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The People of the State of New York v. Richard D. Vause

SUPREME COURT OF THE STATE OF NEW YORK APPELLATE TERM: 9th and 10th JUDICIAL DISTRICTS


December 15, 2010

THE PEOPLE OF THE STATE OF NEW YORK,
RESPONDENT,
v.
RICHARD D. VAUSE,
APPELLANT.

Appeal from a judgment of the District Court of Suffolk County, First District Toni A. Bean, J., rendered July 31, 2009.

People v. Vause (Richard)

Decided on December 15, 2010 Appellate Term, Second Department Published by New York State Law Reporting Bureau pursuant to Judiciary Law § 431.

This opinion is uncorrected and will not be published in the printed Official Reports.

PRESENT: TANENBAUM, J.P., MOLIA and IANNACCI, JJ

The judgment convicted defendant, upon a jury verdict, of menacing in the second degree.

ORDERED that the judgment of conviction is affirmed.

Following a jury trial held in defendant's absence, defendant was convicted of menacing in the second degree (Penal Law § 120.14 [1]). Defendant's contention that the evidence was not legally sufficient to prove his guilt beyond a reasonable doubt - - because there were inconsistencies in the testimony of the witnesses, there was insufficient evidence regarding the distance between defendant and the complainant at the time of the incident, and there was no showing that any witness or the complainant was placed in reasonable fear of sustaining a physical injury - - is unpreserved for appellate review, as defendant failed to specifically so argue at trial (see CPL 470.05 [2]; People v Hawkins, 11 NY3d 484, 491-492 [2008]; People v Gray, 86 NY2d 10, 20-21 [1995]; People v Udzinski, 146 AD2d 245, 250 [1989]).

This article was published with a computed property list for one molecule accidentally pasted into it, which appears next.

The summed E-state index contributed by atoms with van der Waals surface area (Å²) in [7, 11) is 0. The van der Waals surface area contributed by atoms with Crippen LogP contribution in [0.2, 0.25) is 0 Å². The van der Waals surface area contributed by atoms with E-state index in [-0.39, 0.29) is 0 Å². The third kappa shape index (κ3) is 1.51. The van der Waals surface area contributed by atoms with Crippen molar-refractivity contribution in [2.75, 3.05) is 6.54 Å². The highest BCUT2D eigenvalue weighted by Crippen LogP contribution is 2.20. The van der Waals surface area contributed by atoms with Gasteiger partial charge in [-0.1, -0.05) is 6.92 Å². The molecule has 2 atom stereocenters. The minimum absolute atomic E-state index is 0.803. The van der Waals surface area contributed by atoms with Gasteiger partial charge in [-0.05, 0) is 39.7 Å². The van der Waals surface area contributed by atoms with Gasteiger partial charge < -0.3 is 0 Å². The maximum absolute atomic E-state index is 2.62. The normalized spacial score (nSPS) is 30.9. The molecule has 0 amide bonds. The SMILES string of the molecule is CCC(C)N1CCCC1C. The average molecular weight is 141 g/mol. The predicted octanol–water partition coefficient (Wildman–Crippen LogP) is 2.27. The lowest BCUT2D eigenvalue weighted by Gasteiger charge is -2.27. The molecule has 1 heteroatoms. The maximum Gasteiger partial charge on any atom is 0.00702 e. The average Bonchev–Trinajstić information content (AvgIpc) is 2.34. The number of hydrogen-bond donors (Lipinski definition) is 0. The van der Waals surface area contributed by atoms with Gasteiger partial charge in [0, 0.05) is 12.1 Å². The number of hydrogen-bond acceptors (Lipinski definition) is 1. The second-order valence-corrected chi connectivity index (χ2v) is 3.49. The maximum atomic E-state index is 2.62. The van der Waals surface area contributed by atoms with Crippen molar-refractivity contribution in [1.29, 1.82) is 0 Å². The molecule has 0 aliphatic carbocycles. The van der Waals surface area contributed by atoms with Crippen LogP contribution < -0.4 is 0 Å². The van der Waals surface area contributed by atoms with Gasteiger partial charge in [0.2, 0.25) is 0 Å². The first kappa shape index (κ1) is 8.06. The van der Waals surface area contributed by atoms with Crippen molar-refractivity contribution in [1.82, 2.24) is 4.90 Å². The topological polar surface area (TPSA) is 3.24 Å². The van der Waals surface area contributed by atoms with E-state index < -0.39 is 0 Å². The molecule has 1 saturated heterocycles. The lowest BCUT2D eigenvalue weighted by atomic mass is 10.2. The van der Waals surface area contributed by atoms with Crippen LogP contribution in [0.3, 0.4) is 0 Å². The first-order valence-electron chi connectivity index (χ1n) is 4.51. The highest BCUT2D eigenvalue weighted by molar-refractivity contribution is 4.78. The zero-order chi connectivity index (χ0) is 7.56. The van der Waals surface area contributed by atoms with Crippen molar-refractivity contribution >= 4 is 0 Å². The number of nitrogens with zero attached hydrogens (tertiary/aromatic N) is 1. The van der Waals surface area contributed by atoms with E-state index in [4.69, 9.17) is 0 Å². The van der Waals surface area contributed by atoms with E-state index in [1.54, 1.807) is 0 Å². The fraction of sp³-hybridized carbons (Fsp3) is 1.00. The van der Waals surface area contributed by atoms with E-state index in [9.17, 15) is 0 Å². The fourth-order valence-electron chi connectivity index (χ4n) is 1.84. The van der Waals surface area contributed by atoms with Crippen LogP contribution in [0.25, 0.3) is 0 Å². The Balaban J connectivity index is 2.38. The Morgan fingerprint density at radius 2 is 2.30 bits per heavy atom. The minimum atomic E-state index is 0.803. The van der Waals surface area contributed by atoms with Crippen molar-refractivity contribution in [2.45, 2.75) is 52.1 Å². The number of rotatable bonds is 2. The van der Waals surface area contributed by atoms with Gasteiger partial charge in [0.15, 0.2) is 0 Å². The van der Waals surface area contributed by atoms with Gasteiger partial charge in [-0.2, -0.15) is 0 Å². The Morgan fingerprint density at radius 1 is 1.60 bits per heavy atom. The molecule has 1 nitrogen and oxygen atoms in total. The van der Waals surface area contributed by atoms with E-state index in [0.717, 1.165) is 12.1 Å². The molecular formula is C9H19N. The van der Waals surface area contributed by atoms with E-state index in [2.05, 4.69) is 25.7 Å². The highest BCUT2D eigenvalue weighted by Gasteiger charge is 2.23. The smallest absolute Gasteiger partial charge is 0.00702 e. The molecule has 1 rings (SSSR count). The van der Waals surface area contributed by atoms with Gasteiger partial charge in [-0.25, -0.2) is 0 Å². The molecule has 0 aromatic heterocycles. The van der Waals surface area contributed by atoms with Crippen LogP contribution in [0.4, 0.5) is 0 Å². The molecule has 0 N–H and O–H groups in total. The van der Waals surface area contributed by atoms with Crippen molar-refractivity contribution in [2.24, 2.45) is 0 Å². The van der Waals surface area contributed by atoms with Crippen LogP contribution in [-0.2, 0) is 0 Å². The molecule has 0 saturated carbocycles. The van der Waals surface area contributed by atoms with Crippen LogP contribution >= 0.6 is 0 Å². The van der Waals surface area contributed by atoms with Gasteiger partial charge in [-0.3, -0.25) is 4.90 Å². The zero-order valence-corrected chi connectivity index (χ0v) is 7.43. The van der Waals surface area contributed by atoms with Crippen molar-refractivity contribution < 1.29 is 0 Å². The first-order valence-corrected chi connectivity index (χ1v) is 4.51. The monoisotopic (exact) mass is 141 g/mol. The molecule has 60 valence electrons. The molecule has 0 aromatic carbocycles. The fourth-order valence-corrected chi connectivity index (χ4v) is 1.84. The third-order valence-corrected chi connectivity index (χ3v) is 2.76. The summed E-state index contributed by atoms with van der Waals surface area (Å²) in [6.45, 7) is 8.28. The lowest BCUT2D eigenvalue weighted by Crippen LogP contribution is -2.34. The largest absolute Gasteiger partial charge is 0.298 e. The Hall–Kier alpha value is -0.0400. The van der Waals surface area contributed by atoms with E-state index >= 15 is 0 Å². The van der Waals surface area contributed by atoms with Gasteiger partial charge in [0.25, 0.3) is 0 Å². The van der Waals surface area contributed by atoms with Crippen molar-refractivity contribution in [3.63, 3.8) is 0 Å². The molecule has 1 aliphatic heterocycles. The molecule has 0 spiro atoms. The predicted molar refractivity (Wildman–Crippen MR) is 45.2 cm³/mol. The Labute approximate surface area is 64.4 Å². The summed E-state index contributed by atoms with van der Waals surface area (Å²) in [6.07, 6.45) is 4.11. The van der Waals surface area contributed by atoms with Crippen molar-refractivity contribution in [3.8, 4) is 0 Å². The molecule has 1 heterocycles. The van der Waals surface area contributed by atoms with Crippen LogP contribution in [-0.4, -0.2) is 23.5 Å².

In any event, defendant's contention has no merit. Viewing the evidence in the light most favorable to the People (see People v Contes, 60 NY2d 620 [1983]), we find that it was legally sufficient to establish defendant's guilt of menacing in the second degree beyond a reasonable doubt. The evidence adduced at trial established that defendant displayed what appeared to be a gun to the complainant with the intent of placing her in reasonable fear of physical injury, serious physical injury or death (see Penal Law § 120.14 [1]). While there were some minor inconsistencies in the testimonies of the People's witnesses, these discrepancies did not render their accounts incredible as a matter of law (see People v Baksh, 43 AD3d 1072, 1073 [2007]; People v Almonte, 23 AD3d 392, 393 [2005]).

Furthermore, there is no merit to defendant's contention that the District Court abused its discretion in failing to charge the jury that no inference should be drawn from the fact that defendant was absent from the trial. The record clearly indicates that the court did, in fact, provide the jury with the charge requested by defense counsel regarding defendant's absence, notwithstanding its prior ruling that it would not do so.

Accordingly, the judgment of conviction is affirmed.

Tanenbaum, J.P., Molia and Iannacci, JJ., concur. Decision Date: December 15, 2010

20101215

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